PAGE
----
Egypt’s foreign reserves surged to a 10-year high in July, according to data released by the Central Bank of Egypt (CBE).

Net foreign reserves rose by $4.7bn to $36bn, compared with $28.5bn in April. Egypt’s reserves saw total inflows of $7.7bn in July, including $3.7bn in foreign investments and $4bn from the local economy, the central bank Governor Tarek Amer told reporters on 1 August.

Egypt also received a $1.25bn loan instalment from the IMF earlier this month and has been able to attract $17bn of foreign currency inflow since the flotation of the pound, which was applied in November last year.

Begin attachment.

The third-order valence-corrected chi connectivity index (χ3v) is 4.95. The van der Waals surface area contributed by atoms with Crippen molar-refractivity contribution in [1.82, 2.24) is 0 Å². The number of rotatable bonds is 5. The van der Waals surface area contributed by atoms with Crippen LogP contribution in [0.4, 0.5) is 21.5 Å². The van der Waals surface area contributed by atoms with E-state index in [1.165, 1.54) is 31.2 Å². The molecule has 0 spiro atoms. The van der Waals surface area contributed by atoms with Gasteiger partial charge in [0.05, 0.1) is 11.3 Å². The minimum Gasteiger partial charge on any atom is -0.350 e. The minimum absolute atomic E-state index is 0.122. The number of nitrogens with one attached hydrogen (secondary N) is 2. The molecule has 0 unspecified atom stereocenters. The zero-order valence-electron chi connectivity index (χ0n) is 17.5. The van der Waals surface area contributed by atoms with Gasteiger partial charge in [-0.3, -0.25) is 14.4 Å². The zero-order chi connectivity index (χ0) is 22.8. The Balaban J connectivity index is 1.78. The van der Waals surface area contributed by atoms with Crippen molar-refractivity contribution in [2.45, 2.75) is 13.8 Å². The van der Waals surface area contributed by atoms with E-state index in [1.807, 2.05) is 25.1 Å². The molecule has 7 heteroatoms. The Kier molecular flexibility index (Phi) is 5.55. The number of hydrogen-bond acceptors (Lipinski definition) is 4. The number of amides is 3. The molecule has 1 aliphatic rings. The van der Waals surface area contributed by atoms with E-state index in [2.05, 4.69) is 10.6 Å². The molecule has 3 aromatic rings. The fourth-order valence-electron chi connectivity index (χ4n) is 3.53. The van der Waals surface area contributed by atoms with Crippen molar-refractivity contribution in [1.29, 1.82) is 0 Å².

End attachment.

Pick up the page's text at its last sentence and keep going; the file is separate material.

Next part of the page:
Nonetheless, Egypt’s external debt reached $67.3bn at the end of the second quarter of financial year 2016/2017, compared to $60.1bn at the end of first quarter.

The improvement of Egypt’s foreign reserves over the last year has allowed the North African country to pay a lot of its foreign debt.

In June this year the CBE announced Cairo will pay approximately $720m to the Paris Club of creditor countries by the first week of July. The payment is part of an agreement with the Paris Club that that involves Egypt paying approximately $700m twice a year to cover its foreign debt.